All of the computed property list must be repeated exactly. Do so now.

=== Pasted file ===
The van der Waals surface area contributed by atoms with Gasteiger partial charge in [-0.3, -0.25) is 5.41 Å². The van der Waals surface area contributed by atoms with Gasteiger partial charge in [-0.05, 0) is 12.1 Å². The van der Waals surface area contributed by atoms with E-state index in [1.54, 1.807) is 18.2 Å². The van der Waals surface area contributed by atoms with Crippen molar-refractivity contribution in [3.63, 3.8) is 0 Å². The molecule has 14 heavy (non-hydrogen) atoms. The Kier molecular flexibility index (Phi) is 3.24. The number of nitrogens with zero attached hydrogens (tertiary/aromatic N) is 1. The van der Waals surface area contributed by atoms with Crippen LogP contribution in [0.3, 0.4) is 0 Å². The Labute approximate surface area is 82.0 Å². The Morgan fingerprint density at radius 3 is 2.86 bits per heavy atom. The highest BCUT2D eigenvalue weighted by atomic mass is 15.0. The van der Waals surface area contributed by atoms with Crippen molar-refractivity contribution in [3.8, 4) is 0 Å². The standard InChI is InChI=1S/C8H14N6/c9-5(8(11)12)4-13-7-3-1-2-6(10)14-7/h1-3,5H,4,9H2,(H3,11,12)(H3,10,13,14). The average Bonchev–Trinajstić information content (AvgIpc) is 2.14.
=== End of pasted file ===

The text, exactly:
The van der Waals surface area contributed by atoms with Gasteiger partial charge in [-0.3, -0.25) is 5.41 Å². The van der Waals surface area contributed by atoms with Gasteiger partial charge in [-0.05, 0) is 12.1 Å². The van der Waals surface area contributed by atoms with E-state index in [1.54, 1.807) is 18.2 Å². The van der Waals surface area contributed by atoms with Crippen molar-refractivity contribution in [3.63, 3.8) is 0 Å². The molecule has 14 heavy (non-hydrogen) atoms. The Kier molecular flexibility index (Phi) is 3.24. The number of nitrogens with zero attached hydrogens (tertiary/aromatic N) is 1. The van der Waals surface area contributed by atoms with Crippen LogP contribution in [0.3, 0.4) is 0 Å². The Labute approximate surface area is 82.0 Å². The Morgan fingerprint density at radius 3 is 2.86 bits per heavy atom. The highest BCUT2D eigenvalue weighted by atomic mass is 15.0. The van der Waals surface area contributed by atoms with Crippen molar-refractivity contribution in [3.8, 4) is 0 Å². The standard InChI is InChI=1S/C8H14N6/c9-5(8(11)12)4-13-7-3-1-2-6(10)14-7/h1-3,5H,4,9H2,(H3,11,12)(H3,10,13,14). The average Bonchev–Trinajstić information content (AvgIpc) is 2.14.